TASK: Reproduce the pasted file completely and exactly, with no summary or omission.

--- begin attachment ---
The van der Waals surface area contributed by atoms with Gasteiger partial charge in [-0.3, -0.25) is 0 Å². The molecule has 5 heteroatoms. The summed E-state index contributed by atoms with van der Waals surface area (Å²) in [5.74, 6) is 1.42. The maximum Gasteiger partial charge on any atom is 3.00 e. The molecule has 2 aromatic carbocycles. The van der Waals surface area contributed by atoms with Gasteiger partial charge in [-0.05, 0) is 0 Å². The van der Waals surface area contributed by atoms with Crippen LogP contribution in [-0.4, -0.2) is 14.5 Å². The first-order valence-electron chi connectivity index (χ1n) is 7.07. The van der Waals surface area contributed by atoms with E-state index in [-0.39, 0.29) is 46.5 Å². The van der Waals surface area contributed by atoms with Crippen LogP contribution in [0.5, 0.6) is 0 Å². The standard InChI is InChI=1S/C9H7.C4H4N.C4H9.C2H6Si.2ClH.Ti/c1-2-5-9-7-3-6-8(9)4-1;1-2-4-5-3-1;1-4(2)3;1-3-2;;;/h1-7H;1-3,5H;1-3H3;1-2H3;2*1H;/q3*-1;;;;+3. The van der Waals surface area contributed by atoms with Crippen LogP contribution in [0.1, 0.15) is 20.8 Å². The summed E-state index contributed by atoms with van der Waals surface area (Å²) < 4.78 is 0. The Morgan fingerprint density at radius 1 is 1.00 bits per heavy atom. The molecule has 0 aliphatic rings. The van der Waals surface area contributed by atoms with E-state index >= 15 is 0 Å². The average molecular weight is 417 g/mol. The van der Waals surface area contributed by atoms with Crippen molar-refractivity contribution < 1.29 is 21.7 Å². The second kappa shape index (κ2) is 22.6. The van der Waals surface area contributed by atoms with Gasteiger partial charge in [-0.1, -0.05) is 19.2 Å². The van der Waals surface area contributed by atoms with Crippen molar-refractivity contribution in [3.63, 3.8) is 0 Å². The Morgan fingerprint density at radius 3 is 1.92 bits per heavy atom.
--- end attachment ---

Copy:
The van der Waals surface area contributed by atoms with Gasteiger partial charge in [-0.3, -0.25) is 0 Å². The molecule has 5 heteroatoms. The summed E-state index contributed by atoms with van der Waals surface area (Å²) in [5.74, 6) is 1.42. The maximum Gasteiger partial charge on any atom is 3.00 e. The molecule has 2 aromatic carbocycles. The van der Waals surface area contributed by atoms with Gasteiger partial charge in [-0.05, 0) is 0 Å². The van der Waals surface area contributed by atoms with Crippen LogP contribution in [-0.4, -0.2) is 14.5 Å². The first-order valence-electron chi connectivity index (χ1n) is 7.07. The van der Waals surface area contributed by atoms with E-state index in [-0.39, 0.29) is 46.5 Å². The van der Waals surface area contributed by atoms with Crippen LogP contribution in [0.5, 0.6) is 0 Å². The standard InChI is InChI=1S/C9H7.C4H4N.C4H9.C2H6Si.2ClH.Ti/c1-2-5-9-7-3-6-8(9)4-1;1-2-4-5-3-1;1-4(2)3;1-3-2;;;/h1-7H;1-3,5H;1-3H3;1-2H3;2*1H;/q3*-1;;;;+3. The van der Waals surface area contributed by atoms with Crippen LogP contribution in [0.1, 0.15) is 20.8 Å². The summed E-state index contributed by atoms with van der Waals surface area (Å²) < 4.78 is 0. The Morgan fingerprint density at radius 1 is 1.00 bits per heavy atom. The molecule has 0 aliphatic rings. The van der Waals surface area contributed by atoms with E-state index >= 15 is 0 Å². The average molecular weight is 417 g/mol. The van der Waals surface area contributed by atoms with Crippen molar-refractivity contribution < 1.29 is 21.7 Å². The second kappa shape index (κ2) is 22.6. The van der Waals surface area contributed by atoms with Gasteiger partial charge in [-0.1, -0.05) is 19.2 Å². The van der Waals surface area contributed by atoms with Crippen molar-refractivity contribution in [3.63, 3.8) is 0 Å². The Morgan fingerprint density at radius 3 is 1.92 bits per heavy atom.